• A team mate and I wrote this section separately and combined our paragraphs, describing the basic logistics of the interaction of the proposed concept, and the different ways a user may interact with it.

3. Scenarios/Example Users

  • In this section, a team mate covered example users and scenarios in which they might use the product. In my opinion, I feel a more in-depth description of the actual people rather than the scenarios they may use it would have sufficed, but I was concerned with my own tasks since it hadn’t been completed at the same time as the rest of the script.
4. Future Development and End Goal
  • We described our end goals as both a team and as individuals, and where we would ideally take this concept.

5. Concerns (Extra)

  • We included this small section so we could make brief mention of the extra concerns we had, since I personally think we had/have a lot of uncertainty about the project. Through discussion, we learnt that we shared the same concerns - regarding the feasibility of the project, and how we would manage on our own.

Furthermore, since we had assigned each person to each section of the script, we also roughly assigned the different roles. I was in charge of doing illustrations, two team mates for editing the video or presentation (which was undetermined at the time, due to the uncertainty of the university’s status), each of us doing audio, and some other roles.

I think we'd made a good start on our project, and we set milestones for deadlines for each of our parts. We planned to reconvene online in a few days, to check everyone's progress, then set another date to have a proper online meeting.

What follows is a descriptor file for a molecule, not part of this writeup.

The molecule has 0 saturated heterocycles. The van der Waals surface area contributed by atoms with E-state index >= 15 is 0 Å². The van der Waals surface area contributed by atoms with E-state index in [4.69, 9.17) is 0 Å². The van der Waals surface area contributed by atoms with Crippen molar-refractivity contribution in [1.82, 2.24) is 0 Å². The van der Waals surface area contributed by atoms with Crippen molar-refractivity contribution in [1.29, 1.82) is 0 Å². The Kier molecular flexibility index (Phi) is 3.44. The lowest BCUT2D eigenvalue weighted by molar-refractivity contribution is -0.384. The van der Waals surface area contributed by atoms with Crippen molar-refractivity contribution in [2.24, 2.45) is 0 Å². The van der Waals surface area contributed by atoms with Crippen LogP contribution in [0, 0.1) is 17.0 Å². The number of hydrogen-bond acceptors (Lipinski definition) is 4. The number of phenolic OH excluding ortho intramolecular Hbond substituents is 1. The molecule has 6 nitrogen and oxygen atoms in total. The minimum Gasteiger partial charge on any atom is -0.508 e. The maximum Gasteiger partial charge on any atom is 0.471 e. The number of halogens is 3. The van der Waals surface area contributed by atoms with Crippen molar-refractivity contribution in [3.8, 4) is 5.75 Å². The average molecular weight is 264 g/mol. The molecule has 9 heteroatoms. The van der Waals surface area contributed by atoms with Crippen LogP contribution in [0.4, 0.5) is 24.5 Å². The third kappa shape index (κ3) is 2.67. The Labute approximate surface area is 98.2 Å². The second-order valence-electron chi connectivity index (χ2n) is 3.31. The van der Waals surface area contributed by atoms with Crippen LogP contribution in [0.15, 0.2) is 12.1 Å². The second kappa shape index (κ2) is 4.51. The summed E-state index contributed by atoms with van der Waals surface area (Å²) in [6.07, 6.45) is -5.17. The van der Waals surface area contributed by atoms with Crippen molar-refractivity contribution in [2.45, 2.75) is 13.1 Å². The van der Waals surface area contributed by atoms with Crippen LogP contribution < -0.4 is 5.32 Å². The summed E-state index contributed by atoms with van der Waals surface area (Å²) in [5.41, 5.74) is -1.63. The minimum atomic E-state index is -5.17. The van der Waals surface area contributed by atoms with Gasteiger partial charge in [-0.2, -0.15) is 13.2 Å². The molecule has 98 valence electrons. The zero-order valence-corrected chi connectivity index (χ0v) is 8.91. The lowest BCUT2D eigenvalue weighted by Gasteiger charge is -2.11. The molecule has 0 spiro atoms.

From experience, only setting a meeting or deadline, and not having a "check up" date always ended badly, since we'd realise on the day that some team members hadn't done any work - whether that was because they'd forgotten, they weren't sure what to write about, or they didn't have to time. I think it also motivated me to actually get something done, since as much as I was checking my team member's progress, they were checking mine too. It also ensured that each of us knew what we were doing, and if we needed any help, that point before the actual online meeting would ensure we had something sufficient by the date.

Online Meeting

We had an online meeting via zoom, which was certainly interesting. It was a bit slow to begin with, as we originally wanted to clear up the content we had written, but two sections hadn’t been completed, so we worked on them together as a team. Setting our check up deadline and our actual deadline wasn’t as effective as I’d hoped it would be, but it was definitely better than having a single one, so we chose to continue using it. Our planned two hour meeting went on for 4 hours, but we managed to get a lot of work done, which I am happy about. I suggested we made a storyboard, so we broke the script down in smaller paragraphs, and drew up the frames accordingly. I used the whiteboard feature on zoom and my Surface with the stylus to draw up all the frames. We all used our mics and it was a very collaborative effort. Going through each of the frames, I made sure my team members knew what was being illustrated so everyone was on the same page, and I think we had a very good discussion, and honestly a very fun time too. While I was doing most of the drawing, my team members utilised the annotation feature, which is how George came to be. I didn’t draw him, and I won’t say who did - just please believe me when I say those are his hands.

We distributed the work amongst ourselves, with consideration to what we enjoyed and what we believed we were capable of, which naturally came up in our discussion. Joy and Kelsey were to record the video parts, I was to draw the sketches, Elva animate them, and Maria to create a powerpoint presentation and bring everything together. We broke the script down (as shown in the image below), with the paragraphs numbered so that we could name our audio files accordingly to ease the editing process. We again set several milestones, to ensure our individual content was completed, with enough time for Maria to combine all the different elements, and upload it to Youtube well before the submission time. I was very happy with the work we completed in this session.